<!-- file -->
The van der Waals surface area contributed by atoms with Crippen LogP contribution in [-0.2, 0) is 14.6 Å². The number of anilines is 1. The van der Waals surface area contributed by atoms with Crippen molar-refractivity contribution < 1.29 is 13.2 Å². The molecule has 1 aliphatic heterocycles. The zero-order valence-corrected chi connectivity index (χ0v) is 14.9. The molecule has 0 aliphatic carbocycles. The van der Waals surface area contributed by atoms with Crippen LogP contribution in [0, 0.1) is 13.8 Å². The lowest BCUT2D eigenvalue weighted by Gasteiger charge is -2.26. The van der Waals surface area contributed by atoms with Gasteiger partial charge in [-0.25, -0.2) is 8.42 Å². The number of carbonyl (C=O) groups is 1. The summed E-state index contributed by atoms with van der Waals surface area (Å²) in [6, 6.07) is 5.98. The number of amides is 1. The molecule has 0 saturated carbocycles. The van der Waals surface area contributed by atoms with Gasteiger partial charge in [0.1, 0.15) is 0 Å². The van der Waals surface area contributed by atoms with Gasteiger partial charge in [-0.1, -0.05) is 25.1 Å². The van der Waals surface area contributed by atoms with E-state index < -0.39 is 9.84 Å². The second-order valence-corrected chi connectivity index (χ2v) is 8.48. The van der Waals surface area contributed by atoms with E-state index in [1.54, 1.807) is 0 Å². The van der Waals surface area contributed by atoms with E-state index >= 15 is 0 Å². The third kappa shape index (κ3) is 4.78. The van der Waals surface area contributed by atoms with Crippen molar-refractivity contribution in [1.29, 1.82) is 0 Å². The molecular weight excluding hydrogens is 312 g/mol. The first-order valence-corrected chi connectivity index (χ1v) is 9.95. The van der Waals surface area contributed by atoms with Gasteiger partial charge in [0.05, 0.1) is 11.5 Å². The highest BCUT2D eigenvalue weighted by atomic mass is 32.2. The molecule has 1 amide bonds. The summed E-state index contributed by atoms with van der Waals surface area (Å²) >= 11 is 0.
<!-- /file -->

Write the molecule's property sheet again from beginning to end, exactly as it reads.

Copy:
The van der Waals surface area contributed by atoms with Crippen LogP contribution in [-0.2, 0) is 14.6 Å². The number of anilines is 1. The van der Waals surface area contributed by atoms with Crippen molar-refractivity contribution < 1.29 is 13.2 Å². The molecule has 1 aliphatic heterocycles. The zero-order valence-corrected chi connectivity index (χ0v) is 14.9. The molecule has 0 aliphatic carbocycles. The van der Waals surface area contributed by atoms with Crippen LogP contribution in [0, 0.1) is 13.8 Å². The lowest BCUT2D eigenvalue weighted by Gasteiger charge is -2.26. The van der Waals surface area contributed by atoms with Gasteiger partial charge in [-0.25, -0.2) is 8.42 Å². The number of carbonyl (C=O) groups is 1. The summed E-state index contributed by atoms with van der Waals surface area (Å²) in [6, 6.07) is 5.98. The number of amides is 1. The molecule has 0 saturated carbocycles. The van der Waals surface area contributed by atoms with Gasteiger partial charge in [0.1, 0.15) is 0 Å². The van der Waals surface area contributed by atoms with Gasteiger partial charge in [-0.1, -0.05) is 25.1 Å². The van der Waals surface area contributed by atoms with E-state index < -0.39 is 9.84 Å². The second-order valence-corrected chi connectivity index (χ2v) is 8.48. The van der Waals surface area contributed by atoms with E-state index in [1.54, 1.807) is 0 Å². The van der Waals surface area contributed by atoms with E-state index >= 15 is 0 Å². The third kappa shape index (κ3) is 4.78. The van der Waals surface area contributed by atoms with Crippen molar-refractivity contribution in [1.29, 1.82) is 0 Å². The molecular weight excluding hydrogens is 312 g/mol. The first-order valence-corrected chi connectivity index (χ1v) is 9.95. The van der Waals surface area contributed by atoms with Gasteiger partial charge in [0.05, 0.1) is 11.5 Å². The highest BCUT2D eigenvalue weighted by atomic mass is 32.2. The molecule has 1 amide bonds. The summed E-state index contributed by atoms with van der Waals surface area (Å²) >= 11 is 0.